Kieran’s Our City, Our Town, 26 September 2019

1016a. St Patrick's Street, Cork, c.1919 from Cork Its Chamber and Commerce



Kieran’s Our City, Our Town Article,

Cork Independent, 26 September 2019

Tales from 1919: A World of Inflation


     One hundred years ago this week, debate ensued in the local press of the need for future development in the Cork City and the region. It was ten months since the end of the First World War plus a city-wide carpenters strike for better wages across the city had just been resolved. The local economy was recovering and Cork architects and builders were confident of a busy season ahead in their building trade. However, several did have big concerns about house prices and rising inflation. They detailed that several new works were likely to be started, but that many of these would be almost entirely confined to remodelling and improving of business premises, offices, and stores. They did not anticipate that dwelling-house building would be undertaken, except on a very small scale.

    The building of houses as a speculation or investment was regarded as being out of the question. Cork architects noted that their clients, when they explored the cost of building, went no further with the work they had been contemplating. In an interview with a Cork Examiner journalist an unnamed city contractor was asked for his views regarding the prospects of the building trade in Cork. He related that with the exception of city firms who were able and anxious to improve their business premises, there would be little else done, as the “prices of all building material and the cost of labour made the prospects of building dwelling houses by private enterprise very remote”.

    Cement, which was only 30s a ton before the war, was now £6 10s. Bricks, which were then 45s a 1,000, were now 63s. Sand was 2s 2d a ton, now it was 6s. Locks, glass, water pipes, nails, and other materials had quadrupled in prices. Steel has gone from £7 10s to £17 a ton. The average hire of a man and horse, which before the war was 6s a day was now on average 25s.

    Builders in Cork had plenty of work on their hands. Whether some of the works, which were held up by the strike, would be resumed before the Spring of 1920 was a matter depending to some extent on the amount of labour available. Many carpenters left Cork during the summer of 1919 and found employment elsewhere, but now that an attractive wage was being paid in Cork it was likely that the greater number of them would return.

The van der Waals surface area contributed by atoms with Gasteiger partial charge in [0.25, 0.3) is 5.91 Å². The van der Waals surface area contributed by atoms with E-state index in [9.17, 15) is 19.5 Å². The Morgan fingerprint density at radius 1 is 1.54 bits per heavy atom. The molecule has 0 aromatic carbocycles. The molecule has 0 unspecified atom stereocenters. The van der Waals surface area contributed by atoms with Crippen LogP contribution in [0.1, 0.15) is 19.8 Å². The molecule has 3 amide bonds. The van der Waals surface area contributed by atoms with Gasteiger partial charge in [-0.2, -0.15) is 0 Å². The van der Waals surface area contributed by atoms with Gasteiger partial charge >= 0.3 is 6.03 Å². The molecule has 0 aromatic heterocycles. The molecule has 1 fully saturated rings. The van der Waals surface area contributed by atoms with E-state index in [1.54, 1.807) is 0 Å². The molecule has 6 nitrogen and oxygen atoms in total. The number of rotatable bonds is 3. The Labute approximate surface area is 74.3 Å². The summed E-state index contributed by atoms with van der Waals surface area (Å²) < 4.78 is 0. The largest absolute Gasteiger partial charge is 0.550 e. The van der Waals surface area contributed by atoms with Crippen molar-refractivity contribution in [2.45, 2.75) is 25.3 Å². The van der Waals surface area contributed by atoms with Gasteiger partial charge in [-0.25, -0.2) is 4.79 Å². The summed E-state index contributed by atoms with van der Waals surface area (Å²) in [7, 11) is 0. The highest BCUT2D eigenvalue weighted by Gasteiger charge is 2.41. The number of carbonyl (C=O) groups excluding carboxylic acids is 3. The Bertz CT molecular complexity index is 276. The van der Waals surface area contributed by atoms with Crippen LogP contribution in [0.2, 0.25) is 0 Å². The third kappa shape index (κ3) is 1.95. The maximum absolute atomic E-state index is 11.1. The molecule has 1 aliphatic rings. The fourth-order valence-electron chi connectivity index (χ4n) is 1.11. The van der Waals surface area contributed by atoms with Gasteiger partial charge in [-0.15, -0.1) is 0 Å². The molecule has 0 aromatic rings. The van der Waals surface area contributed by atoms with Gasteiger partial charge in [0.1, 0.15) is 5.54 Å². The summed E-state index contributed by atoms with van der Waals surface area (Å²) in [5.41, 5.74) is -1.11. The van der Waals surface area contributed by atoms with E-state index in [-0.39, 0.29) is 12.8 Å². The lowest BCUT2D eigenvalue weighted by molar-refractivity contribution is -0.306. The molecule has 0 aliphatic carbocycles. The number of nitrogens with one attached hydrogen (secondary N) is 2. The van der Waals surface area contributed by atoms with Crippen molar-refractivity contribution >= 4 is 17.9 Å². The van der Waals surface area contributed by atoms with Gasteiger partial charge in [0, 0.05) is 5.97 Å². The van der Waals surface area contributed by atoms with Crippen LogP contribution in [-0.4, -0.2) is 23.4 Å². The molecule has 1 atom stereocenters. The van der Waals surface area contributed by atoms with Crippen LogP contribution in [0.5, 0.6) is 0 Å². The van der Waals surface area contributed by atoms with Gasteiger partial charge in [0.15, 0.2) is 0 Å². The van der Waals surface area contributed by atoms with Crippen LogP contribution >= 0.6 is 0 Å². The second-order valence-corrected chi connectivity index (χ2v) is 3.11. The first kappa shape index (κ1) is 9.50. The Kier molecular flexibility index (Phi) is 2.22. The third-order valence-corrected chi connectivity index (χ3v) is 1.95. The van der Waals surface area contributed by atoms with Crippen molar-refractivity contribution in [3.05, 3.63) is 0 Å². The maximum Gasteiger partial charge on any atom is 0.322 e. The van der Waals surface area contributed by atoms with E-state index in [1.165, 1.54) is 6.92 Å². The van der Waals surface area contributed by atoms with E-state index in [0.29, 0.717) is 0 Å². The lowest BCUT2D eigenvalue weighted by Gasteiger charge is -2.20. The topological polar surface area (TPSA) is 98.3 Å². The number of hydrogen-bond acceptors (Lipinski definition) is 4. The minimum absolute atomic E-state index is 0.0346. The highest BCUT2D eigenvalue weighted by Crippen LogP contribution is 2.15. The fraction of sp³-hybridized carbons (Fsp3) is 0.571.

Mr James F McMullen, architect – another interviewee – noted that the best part of the year had been wasted by the strike, and the builders would now, owing to winter weather and short days, be at a great disadvantage. Some of them have already decided, he added, not to resume certain contracts until the following Spring.

    Mr William H Hill, architect, detailed that a great many projects remained held up owing to the unsettled political state of the times. His opinion was that a fall of more than 15 per cent in prices was not likely to come for a great many years but still called for investment into Cork; “There is a great need in Cork for many new buildings; there is need for properly designed modern offices; there is a need for up-to-date restaurants and hotels; but the greatest, need of all is housing for every class of the community – that is urgently required”.

    In Mr Hill’s opinion he felt that middle-class housing in Cork was both “expensive and bad”, whilst comparing the same housing stock with many places in England, but particularly with America. He thought that the working-class housing, except for a few “fairly modern blocks”, was “more than deplorable”. He hoped that when new housing projects were undertaken that “they would be not merely a step in advance of the hovels we have at present, but will bring Cork right up to date in the matter, so that our houses will compare favourably with the best houses in England and America”.

   Mr Daniel A Levie, architect, when asked for his views, argued that house building would remain slow until they could be let at an economic rent. In pre-war days a house, which cost £600 to build, was let at about £30 per year. A house in 1919 cost £1,200, and hence naturally the owner would require a rent of £60 per year.

    Mr Bartholomew O’Flynn, Builder, detailed that the cost of building in 1919 was two and a half times that of pre-war days. All kinds of material had gone up enormously, and so had builders’ wages. With regard to the matter of house-building, he said people if they wanted housing schemes must be prepared to pay a greatly increased rent. The houses that were proposed to build under the Housing of the Working Classes Act should, he added, “be good, enough for anyone,” and he thought a tradesman with his current wages would be prepared to pay 15s a week for these houses.

   The Local Government Board had also issued regulations with regard to new social housing. Certain specifics had to be provided for under the Act – a certain area for each room, a certain height for each floor – so that their cubic capacity would be greater than any artisans’ dwellings built by private enterprise or by the Corporation of Cork.

Kieran’s book The Little Book of Cork Harbour (2019) is published by The History Press and is available in Waterstones, Vibes and Scribes and Easons.


1016a. St Patrick’s Street, Cork, c.1919 from Cork Its Chamber and Commerce (source: Cork City Library)

1016b. Grand Parade, Cork, c1919 from Cork Its Chamber and Commerce (source: Cork City Library)


1016b. Grand Parade, Cork, c1919 from Cork Its Chamber and Commerce